If you enjoy an employment relationship without undue commitment, you should understand that your freelancers can also enjoy all the benefits of such a relationship. Freelancers can stop working with you at any time and start working for someone else.
Even your worst competitor (unless otherwise stated in your employment contracts). So it’s best to keep a good relationship with your freelancers.
Features of freelancers
On the other hand, if you decide to take on freelance, you will have to take over the responsibility that was on your former employer’s shoulders.
In addition to doing your job, you will now have to do some other things – not very pleasant and time-consuming things, among them:
Payment of taxes.
You will have to pay your own taxes, which will require you to keep a record of your profits and expenses. I always advise you to file your tax returns on time and find out what taxes you have to pay in advance.
Are you a VAT payer? Do you know what tax breaks you can expect? If you are not sure of something, it is worthwhile to get professional advice on taxation.
Choice and payment of insurance.
What happens if you have an appendicitis? Or will you be a victim of an accident? Even if you are a perfectly healthy, careful and prudent person, you cannot be sure that nothing like this will ever happen to you.
Are you ready for such turns of fate? I understand that the mere thought of something like this can be horrifying. And this shows the extreme importance of this question. Do not postpone its decision until tomorrow. Find out what insurance you can buy.
Health insurance, legal insurance, pension program – all this is now in your hands. Talk to people you know, find information online, or ask for advice from a professional advisor – just make sure you get there as soon as possible.
Performing the work of an accountant.
Billing, budgeting, pricing are all part of the work of any freelancer. Don’t jeopardize your organization, save time and money by using good accounting, time tracking and project management tools. The right tools can make your job a lot easier.
Creating a working atmosphere.
For some, working at home in pajamas is exactly what you need. For others, working at home permanently can be depressing. Determine what type of people you are and create the perfect workspace.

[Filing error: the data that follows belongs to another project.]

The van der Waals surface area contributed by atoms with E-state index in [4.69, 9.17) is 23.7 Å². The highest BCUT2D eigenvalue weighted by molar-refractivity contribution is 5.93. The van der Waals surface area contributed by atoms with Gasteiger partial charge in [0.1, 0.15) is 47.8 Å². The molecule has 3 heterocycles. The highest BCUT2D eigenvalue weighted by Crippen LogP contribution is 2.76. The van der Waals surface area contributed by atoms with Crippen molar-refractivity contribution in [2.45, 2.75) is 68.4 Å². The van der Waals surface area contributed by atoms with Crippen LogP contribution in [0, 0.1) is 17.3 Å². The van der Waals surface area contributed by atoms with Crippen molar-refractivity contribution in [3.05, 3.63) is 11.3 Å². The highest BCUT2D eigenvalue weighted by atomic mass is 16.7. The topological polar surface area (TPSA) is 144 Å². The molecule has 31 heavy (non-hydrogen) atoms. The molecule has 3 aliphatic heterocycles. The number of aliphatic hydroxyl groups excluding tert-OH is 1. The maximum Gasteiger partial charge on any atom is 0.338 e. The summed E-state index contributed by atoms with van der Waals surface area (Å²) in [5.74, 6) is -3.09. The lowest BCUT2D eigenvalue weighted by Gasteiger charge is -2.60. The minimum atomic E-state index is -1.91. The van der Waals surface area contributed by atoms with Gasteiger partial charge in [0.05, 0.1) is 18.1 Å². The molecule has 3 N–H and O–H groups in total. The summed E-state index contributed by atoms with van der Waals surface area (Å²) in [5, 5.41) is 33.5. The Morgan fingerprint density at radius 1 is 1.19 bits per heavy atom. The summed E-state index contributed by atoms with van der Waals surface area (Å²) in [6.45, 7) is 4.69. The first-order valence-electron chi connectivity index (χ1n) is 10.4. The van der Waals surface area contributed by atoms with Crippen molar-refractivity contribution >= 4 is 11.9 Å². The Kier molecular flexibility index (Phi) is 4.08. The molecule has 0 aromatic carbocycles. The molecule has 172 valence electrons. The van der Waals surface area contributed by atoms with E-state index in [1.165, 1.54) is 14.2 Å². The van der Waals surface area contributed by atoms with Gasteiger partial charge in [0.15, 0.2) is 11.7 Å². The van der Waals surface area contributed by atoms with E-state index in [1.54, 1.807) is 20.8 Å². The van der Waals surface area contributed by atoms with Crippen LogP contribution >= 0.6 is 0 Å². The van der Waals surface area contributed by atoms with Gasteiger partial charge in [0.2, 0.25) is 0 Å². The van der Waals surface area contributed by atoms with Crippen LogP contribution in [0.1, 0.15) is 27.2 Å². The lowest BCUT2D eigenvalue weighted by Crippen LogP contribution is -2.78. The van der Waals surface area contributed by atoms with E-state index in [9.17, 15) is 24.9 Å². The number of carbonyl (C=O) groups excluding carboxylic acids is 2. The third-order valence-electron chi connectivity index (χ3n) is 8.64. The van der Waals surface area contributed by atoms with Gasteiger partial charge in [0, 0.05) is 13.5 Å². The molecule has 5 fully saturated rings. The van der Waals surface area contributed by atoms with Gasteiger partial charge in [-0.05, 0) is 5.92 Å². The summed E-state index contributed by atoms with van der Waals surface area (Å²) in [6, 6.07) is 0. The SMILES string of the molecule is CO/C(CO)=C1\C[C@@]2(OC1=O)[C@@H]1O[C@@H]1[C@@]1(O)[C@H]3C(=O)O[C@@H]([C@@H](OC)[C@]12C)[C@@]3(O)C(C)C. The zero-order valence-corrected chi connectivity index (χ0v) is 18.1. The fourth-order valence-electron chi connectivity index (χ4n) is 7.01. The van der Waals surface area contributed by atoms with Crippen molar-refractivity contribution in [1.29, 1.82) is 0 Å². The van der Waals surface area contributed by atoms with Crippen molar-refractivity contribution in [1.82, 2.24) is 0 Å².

Don’t be afraid to experiment: you may find the ideal environment to work at a local coffee shop or co-worker’s shop. Remember to include the costs in your budget.
Finding and retaining clients.
Now your only boss is you. But no. In fact, each of your clients is also your boss to some extent. After all, it is your clients who hire you and pay you your salary.
And if you are not the only professional of your kind or the best of the best experts in your field to keep your customers, you need to do your job in a timely manner, to be friendly in communication, to be reliable.
And don’t forget: working with clients is also your responsibility. You now have to be not only an accountant, but also a chief accountant. You need to be able not only to find, but also to retain good customers.
Freelance as a new form of employment
Hiring a freelancer is like dating an employee. Perhaps you will only be bound by a non-binding short-term cooperation with a minimum of obligations.
Or the first project will be the beginning of a long relationship that will last several years (and maybe a lifetime). Freelancing is like being in a free relationship: you can enjoy the relationship with many customers, get to know the different cultures of work.
Enjoy every minute of freedom and diversity! Who knows, maybe one day you will decide to devote yourself to working for one client, and you will be tied up in a great relationship for a lifetime…
Whatever your goal is and whatever role you play in these new working relationships, try to make them enjoyable, mutually beneficial and lasting.